After Xiaomi's high-profile announcement of its entry into the electric vehicle manufacturing field, Wuhan, the megacity that sits in Central China, eagerly echoed. The local authority said that it has set up a working group to achieve cooperation with Xiaomi.
The smartphone maker announced that it plans to invest $10 billion over the next ten years in the EV business and set up a wholly-owned subsidiary with an initial phase of investment of 10 billion yuan ($1.52 billion).
For Wuhan, the opportunity is particularly critical because the city, known as China's "Detroit," has lost its first-mover advantage in the electric vehicle manufacturing industry.
As the race of becoming the EV production hub heats up, some regions have become front runners through cooperation with EV brands. For example, Anhui Province and Guangdong Province have established strategic partnerships with Nio and XPeng, respectively, which have extensively promoted the transformation and development of the entire automotive industry chain.
Automobiles have been the backbone of Wuhan's economy for years. In 1992, China's state-owned Dongfeng Motor and French carmaker Citroën established a joint venture in Wuhan to build cars, igniting the rapid development of the automotive industry in the region. Currently, the city accounts for nearly 10% of vehicles made in the country and is the home to hundreds of parts suppliers.
With the development trends of intelligence, networking, electrification, lightweight, and sharing, the region is advancing the transformation and upgrading of traditional autos to next-generation vehicles.
Besides, Lei Jun, founder and CEO of Xiaomi, has a special bond with Wuhan, which also raises the plausibility of cooperation between the company and the capital city of Hubei Province. Born in Xiantao, a small city in Hubei, Lei got his bachelor's degree in computer science from Wuhan University in the early 1990s. In 2017, Xiaomi established its headquarters in the city.
When the CEO visited the Wuhan headquarters in June 2020, he said that Xiaomi would further expand its investment in the city and build a super-large R&D center with 10,000 employees.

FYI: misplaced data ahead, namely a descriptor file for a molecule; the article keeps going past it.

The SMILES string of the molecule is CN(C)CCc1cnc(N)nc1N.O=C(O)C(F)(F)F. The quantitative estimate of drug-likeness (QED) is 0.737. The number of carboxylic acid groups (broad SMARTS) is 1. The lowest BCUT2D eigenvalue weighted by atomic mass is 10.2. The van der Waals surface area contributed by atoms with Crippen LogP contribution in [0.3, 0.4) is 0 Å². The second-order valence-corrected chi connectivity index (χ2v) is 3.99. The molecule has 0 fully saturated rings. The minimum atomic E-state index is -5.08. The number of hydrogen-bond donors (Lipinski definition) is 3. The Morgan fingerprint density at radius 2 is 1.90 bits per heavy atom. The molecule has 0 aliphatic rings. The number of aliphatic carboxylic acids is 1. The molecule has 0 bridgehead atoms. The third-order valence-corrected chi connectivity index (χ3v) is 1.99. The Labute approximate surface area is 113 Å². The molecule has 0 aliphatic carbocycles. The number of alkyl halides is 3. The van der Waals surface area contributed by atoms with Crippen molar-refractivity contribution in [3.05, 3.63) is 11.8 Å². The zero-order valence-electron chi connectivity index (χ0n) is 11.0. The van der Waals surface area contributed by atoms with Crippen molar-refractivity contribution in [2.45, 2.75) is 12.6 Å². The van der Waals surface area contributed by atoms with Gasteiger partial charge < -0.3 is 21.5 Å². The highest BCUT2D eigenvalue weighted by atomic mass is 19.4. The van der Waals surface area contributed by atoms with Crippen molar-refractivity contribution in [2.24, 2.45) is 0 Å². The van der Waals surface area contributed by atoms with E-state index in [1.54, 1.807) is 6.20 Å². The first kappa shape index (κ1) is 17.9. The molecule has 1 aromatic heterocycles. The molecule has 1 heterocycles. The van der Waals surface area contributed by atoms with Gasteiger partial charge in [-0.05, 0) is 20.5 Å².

The Chinese central government is betting big on its EV industry. Consequently, local officials are proactively competing for electric car projects and injecting state-owned capital to support the carmakers.
Nio has secured $1 billion of cash injections from entities led by the government of Hefei, the capital of Anhui Province, last April, alleviating concerns the startup was running out of cash. The New York-listed electric car manufacturer now possesses a market value of more than $60 billion.
In March, XPeng has reached a strategic cooperation agreement with Guangdong Yuecai Investment Holdings Co., Ltd., the Guangdong provincial government's investment arm. Under the agreement, Yuecai will invest a total of 500 million yuan ($76 million) in XPeng to further accelerate the company's business expansion.
EVs are vital to China, not only because of oil demand or environmental protection but also about competitive strength, CNBC wrote, citing Yergin, vice chairman at IHS Markit.
The State Council on last Nov 2 issued a circular aimed at boosting the high-quality development of new energy vehicles (NEV) from 2021 to 2035.
Sales of electric, plug-in hybrid, and hydrogen-powered vehicles in China, the world's biggest auto market, are forecast to rise to 20% of overall new car sales by 2025 from just 5% now, said the central government.
China's EV industry has been significantly improved through years of continuous efforts. In 2020, nearly half of the world's plug-in electric car production and 90% of heavy-duty electric vehicle production was in China. It also owns the world's largest public charging network: 6 out of every ten public electric car chargers in the world are in China.
Under the full cooperation between the government, industry, and research institutions, the EV producers can obtain corresponding policies, funds, and technical support to accelerate the large-scale commercialization of automotive technology and better adapt to the ever-changing market.
China's EV market is about three to four times that of the US, and the figure is only going to get bigger, a McKinsey report said, adding that it will drive Chinese EV makers into the global arena.